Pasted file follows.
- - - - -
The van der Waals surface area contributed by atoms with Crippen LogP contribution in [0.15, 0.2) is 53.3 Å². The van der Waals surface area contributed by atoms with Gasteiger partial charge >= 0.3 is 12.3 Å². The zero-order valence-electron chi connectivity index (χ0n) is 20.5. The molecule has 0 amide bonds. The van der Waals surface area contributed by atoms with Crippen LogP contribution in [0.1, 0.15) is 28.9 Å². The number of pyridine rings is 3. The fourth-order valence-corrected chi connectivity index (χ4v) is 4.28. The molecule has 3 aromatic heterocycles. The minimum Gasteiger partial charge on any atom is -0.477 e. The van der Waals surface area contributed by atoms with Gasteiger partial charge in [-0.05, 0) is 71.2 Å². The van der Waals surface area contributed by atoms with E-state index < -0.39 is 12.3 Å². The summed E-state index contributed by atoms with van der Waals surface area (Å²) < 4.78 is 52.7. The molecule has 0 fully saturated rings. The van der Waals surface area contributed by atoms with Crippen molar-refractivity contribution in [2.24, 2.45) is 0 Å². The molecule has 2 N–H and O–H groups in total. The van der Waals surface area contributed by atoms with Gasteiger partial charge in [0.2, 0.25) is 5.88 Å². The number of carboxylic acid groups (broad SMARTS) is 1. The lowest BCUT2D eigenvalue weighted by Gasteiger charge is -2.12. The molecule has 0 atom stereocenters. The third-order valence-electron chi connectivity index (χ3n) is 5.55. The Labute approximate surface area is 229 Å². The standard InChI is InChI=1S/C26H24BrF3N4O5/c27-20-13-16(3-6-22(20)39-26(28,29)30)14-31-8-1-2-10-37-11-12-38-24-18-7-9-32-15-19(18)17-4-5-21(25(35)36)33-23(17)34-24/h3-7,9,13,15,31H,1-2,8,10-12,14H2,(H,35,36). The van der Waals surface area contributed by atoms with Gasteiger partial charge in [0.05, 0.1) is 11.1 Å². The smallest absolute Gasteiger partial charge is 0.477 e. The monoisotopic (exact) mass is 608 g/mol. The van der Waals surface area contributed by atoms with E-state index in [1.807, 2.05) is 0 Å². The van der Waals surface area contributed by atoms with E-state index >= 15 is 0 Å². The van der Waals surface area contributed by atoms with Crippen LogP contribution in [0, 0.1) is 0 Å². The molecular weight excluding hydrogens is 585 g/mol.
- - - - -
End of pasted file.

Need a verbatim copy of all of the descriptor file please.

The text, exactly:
The van der Waals surface area contributed by atoms with Crippen LogP contribution in [0.15, 0.2) is 53.3 Å². The van der Waals surface area contributed by atoms with Gasteiger partial charge >= 0.3 is 12.3 Å². The zero-order valence-electron chi connectivity index (χ0n) is 20.5. The molecule has 0 amide bonds. The van der Waals surface area contributed by atoms with Crippen LogP contribution in [0.1, 0.15) is 28.9 Å². The number of pyridine rings is 3. The fourth-order valence-corrected chi connectivity index (χ4v) is 4.28. The molecule has 3 aromatic heterocycles. The minimum Gasteiger partial charge on any atom is -0.477 e. The van der Waals surface area contributed by atoms with Gasteiger partial charge in [-0.05, 0) is 71.2 Å². The van der Waals surface area contributed by atoms with E-state index < -0.39 is 12.3 Å². The summed E-state index contributed by atoms with van der Waals surface area (Å²) < 4.78 is 52.7. The molecule has 0 fully saturated rings. The van der Waals surface area contributed by atoms with Crippen molar-refractivity contribution in [2.24, 2.45) is 0 Å². The molecule has 2 N–H and O–H groups in total. The van der Waals surface area contributed by atoms with Gasteiger partial charge in [0.2, 0.25) is 5.88 Å². The number of carboxylic acid groups (broad SMARTS) is 1. The lowest BCUT2D eigenvalue weighted by Gasteiger charge is -2.12. The molecule has 0 atom stereocenters. The third-order valence-electron chi connectivity index (χ3n) is 5.55. The Labute approximate surface area is 229 Å². The standard InChI is InChI=1S/C26H24BrF3N4O5/c27-20-13-16(3-6-22(20)39-26(28,29)30)14-31-8-1-2-10-37-11-12-38-24-18-7-9-32-15-19(18)17-4-5-21(25(35)36)33-23(17)34-24/h3-7,9,13,15,31H,1-2,8,10-12,14H2,(H,35,36). The van der Waals surface area contributed by atoms with Gasteiger partial charge in [0.05, 0.1) is 11.1 Å². The smallest absolute Gasteiger partial charge is 0.477 e. The monoisotopic (exact) mass is 608 g/mol. The van der Waals surface area contributed by atoms with E-state index in [1.807, 2.05) is 0 Å². The van der Waals surface area contributed by atoms with E-state index >= 15 is 0 Å². The van der Waals surface area contributed by atoms with Crippen LogP contribution in [0, 0.1) is 0 Å². The molecular weight excluding hydrogens is 585 g/mol.